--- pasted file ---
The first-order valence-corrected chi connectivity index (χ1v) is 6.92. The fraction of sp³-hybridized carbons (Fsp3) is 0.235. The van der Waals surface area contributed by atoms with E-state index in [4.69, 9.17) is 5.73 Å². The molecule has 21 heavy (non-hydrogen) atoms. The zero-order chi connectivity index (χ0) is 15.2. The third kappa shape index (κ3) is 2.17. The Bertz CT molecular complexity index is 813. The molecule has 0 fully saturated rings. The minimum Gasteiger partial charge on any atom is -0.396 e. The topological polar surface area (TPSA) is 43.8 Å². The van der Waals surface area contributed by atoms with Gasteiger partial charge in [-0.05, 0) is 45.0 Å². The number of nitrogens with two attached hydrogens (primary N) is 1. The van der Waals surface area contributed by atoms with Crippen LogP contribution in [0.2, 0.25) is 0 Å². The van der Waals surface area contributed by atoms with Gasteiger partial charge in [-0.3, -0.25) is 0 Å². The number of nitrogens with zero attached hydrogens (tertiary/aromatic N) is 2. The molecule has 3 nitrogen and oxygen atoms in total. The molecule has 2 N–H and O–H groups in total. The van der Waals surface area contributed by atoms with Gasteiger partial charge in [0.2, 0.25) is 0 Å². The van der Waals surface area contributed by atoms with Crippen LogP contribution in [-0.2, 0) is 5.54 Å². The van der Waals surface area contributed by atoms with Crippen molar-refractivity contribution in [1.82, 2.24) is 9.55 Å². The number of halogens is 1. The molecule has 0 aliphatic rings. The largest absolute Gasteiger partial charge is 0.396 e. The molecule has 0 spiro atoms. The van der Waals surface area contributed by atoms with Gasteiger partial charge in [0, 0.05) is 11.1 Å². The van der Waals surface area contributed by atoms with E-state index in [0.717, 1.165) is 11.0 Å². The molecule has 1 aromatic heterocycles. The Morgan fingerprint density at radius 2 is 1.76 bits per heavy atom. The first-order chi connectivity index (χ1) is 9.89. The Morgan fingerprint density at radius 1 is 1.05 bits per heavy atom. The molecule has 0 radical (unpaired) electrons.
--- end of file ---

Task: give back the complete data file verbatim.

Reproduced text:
The first-order valence-corrected chi connectivity index (χ1v) is 6.92. The fraction of sp³-hybridized carbons (Fsp3) is 0.235. The van der Waals surface area contributed by atoms with E-state index in [4.69, 9.17) is 5.73 Å². The molecule has 21 heavy (non-hydrogen) atoms. The zero-order chi connectivity index (χ0) is 15.2. The third kappa shape index (κ3) is 2.17. The Bertz CT molecular complexity index is 813. The molecule has 0 fully saturated rings. The minimum Gasteiger partial charge on any atom is -0.396 e. The topological polar surface area (TPSA) is 43.8 Å². The van der Waals surface area contributed by atoms with Gasteiger partial charge in [-0.05, 0) is 45.0 Å². The number of nitrogens with two attached hydrogens (primary N) is 1. The van der Waals surface area contributed by atoms with Crippen LogP contribution in [0.2, 0.25) is 0 Å². The van der Waals surface area contributed by atoms with Gasteiger partial charge in [-0.3, -0.25) is 0 Å². The number of nitrogens with zero attached hydrogens (tertiary/aromatic N) is 2. The molecule has 3 nitrogen and oxygen atoms in total. The molecule has 2 N–H and O–H groups in total. The van der Waals surface area contributed by atoms with Gasteiger partial charge in [0.2, 0.25) is 0 Å². The van der Waals surface area contributed by atoms with Crippen LogP contribution in [-0.2, 0) is 5.54 Å². The van der Waals surface area contributed by atoms with Crippen molar-refractivity contribution in [1.82, 2.24) is 9.55 Å². The number of halogens is 1. The molecule has 0 aliphatic rings. The largest absolute Gasteiger partial charge is 0.396 e. The molecule has 0 spiro atoms. The van der Waals surface area contributed by atoms with Gasteiger partial charge in [0, 0.05) is 11.1 Å². The van der Waals surface area contributed by atoms with E-state index in [0.717, 1.165) is 11.0 Å². The molecule has 1 aromatic heterocycles. The Morgan fingerprint density at radius 2 is 1.76 bits per heavy atom. The first-order chi connectivity index (χ1) is 9.89. The Morgan fingerprint density at radius 1 is 1.05 bits per heavy atom. The molecule has 0 radical (unpaired) electrons.